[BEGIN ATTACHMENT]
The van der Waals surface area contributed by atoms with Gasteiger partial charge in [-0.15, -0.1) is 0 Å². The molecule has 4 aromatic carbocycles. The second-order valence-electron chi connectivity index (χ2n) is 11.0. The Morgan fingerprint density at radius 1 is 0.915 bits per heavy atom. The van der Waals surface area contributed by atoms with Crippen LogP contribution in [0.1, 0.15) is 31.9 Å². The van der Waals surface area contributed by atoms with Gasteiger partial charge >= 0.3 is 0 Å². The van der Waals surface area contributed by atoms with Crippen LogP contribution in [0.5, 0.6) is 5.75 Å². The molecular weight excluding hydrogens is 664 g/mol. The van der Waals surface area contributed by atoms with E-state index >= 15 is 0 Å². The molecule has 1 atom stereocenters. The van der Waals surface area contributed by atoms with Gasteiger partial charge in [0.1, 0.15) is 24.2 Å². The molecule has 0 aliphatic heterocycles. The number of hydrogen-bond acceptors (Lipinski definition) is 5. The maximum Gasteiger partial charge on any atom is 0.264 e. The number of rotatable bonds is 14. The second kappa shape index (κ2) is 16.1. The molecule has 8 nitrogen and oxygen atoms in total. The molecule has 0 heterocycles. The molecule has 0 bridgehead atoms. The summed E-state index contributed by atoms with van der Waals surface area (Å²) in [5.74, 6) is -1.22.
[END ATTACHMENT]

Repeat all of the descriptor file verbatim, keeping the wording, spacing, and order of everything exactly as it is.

The van der Waals surface area contributed by atoms with Gasteiger partial charge in [-0.15, -0.1) is 0 Å². The molecule has 4 aromatic carbocycles. The second-order valence-electron chi connectivity index (χ2n) is 11.0. The Morgan fingerprint density at radius 1 is 0.915 bits per heavy atom. The van der Waals surface area contributed by atoms with Crippen LogP contribution in [0.1, 0.15) is 31.9 Å². The van der Waals surface area contributed by atoms with Gasteiger partial charge >= 0.3 is 0 Å². The van der Waals surface area contributed by atoms with Crippen LogP contribution in [0.5, 0.6) is 5.75 Å². The molecular weight excluding hydrogens is 664 g/mol. The van der Waals surface area contributed by atoms with E-state index >= 15 is 0 Å². The molecule has 1 atom stereocenters. The van der Waals surface area contributed by atoms with Gasteiger partial charge in [0.1, 0.15) is 24.2 Å². The molecule has 0 aliphatic heterocycles. The number of hydrogen-bond acceptors (Lipinski definition) is 5. The maximum Gasteiger partial charge on any atom is 0.264 e. The number of rotatable bonds is 14. The second kappa shape index (κ2) is 16.1. The molecule has 8 nitrogen and oxygen atoms in total. The molecule has 0 heterocycles. The molecule has 0 bridgehead atoms. The summed E-state index contributed by atoms with van der Waals surface area (Å²) in [5.74, 6) is -1.22.